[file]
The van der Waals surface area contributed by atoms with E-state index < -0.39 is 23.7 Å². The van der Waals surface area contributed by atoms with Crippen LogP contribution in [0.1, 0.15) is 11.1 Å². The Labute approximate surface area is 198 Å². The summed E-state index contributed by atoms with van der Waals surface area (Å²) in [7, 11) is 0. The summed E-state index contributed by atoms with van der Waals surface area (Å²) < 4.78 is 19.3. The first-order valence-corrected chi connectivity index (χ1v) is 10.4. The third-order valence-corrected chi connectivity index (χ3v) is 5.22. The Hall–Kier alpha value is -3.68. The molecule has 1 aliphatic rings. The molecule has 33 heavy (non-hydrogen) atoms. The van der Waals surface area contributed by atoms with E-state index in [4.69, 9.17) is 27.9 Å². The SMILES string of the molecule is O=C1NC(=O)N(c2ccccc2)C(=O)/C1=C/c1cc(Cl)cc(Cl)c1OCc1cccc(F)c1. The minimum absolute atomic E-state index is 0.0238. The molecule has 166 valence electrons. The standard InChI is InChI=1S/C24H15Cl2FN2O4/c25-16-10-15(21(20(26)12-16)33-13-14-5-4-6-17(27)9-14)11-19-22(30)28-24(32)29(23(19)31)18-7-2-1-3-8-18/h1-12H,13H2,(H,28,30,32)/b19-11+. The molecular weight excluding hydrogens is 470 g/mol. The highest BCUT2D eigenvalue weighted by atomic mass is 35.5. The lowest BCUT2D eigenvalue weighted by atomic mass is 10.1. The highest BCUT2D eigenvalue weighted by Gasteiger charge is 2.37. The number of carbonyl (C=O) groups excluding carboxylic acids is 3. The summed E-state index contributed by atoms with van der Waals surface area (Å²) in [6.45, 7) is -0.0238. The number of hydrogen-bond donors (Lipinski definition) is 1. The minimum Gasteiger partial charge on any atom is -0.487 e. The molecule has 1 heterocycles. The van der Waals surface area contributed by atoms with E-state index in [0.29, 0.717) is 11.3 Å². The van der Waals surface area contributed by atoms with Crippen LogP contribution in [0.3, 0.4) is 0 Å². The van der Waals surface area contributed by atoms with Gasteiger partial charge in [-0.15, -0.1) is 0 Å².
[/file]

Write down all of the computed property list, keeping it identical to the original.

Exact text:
The van der Waals surface area contributed by atoms with E-state index < -0.39 is 23.7 Å². The van der Waals surface area contributed by atoms with Crippen LogP contribution in [0.1, 0.15) is 11.1 Å². The Labute approximate surface area is 198 Å². The summed E-state index contributed by atoms with van der Waals surface area (Å²) in [7, 11) is 0. The summed E-state index contributed by atoms with van der Waals surface area (Å²) < 4.78 is 19.3. The first-order valence-corrected chi connectivity index (χ1v) is 10.4. The third-order valence-corrected chi connectivity index (χ3v) is 5.22. The Hall–Kier alpha value is -3.68. The molecule has 1 aliphatic rings. The molecule has 33 heavy (non-hydrogen) atoms. The van der Waals surface area contributed by atoms with E-state index in [4.69, 9.17) is 27.9 Å². The SMILES string of the molecule is O=C1NC(=O)N(c2ccccc2)C(=O)/C1=C/c1cc(Cl)cc(Cl)c1OCc1cccc(F)c1. The minimum absolute atomic E-state index is 0.0238. The molecule has 166 valence electrons. The standard InChI is InChI=1S/C24H15Cl2FN2O4/c25-16-10-15(21(20(26)12-16)33-13-14-5-4-6-17(27)9-14)11-19-22(30)28-24(32)29(23(19)31)18-7-2-1-3-8-18/h1-12H,13H2,(H,28,30,32)/b19-11+. The molecular weight excluding hydrogens is 470 g/mol. The highest BCUT2D eigenvalue weighted by atomic mass is 35.5. The lowest BCUT2D eigenvalue weighted by atomic mass is 10.1. The highest BCUT2D eigenvalue weighted by Gasteiger charge is 2.37. The number of carbonyl (C=O) groups excluding carboxylic acids is 3. The summed E-state index contributed by atoms with van der Waals surface area (Å²) in [6.45, 7) is -0.0238. The number of hydrogen-bond donors (Lipinski definition) is 1. The minimum Gasteiger partial charge on any atom is -0.487 e. The molecule has 1 heterocycles. The van der Waals surface area contributed by atoms with E-state index in [0.29, 0.717) is 11.3 Å². The van der Waals surface area contributed by atoms with Crippen LogP contribution in [0.3, 0.4) is 0 Å². The van der Waals surface area contributed by atoms with Gasteiger partial charge in [-0.15, -0.1) is 0 Å².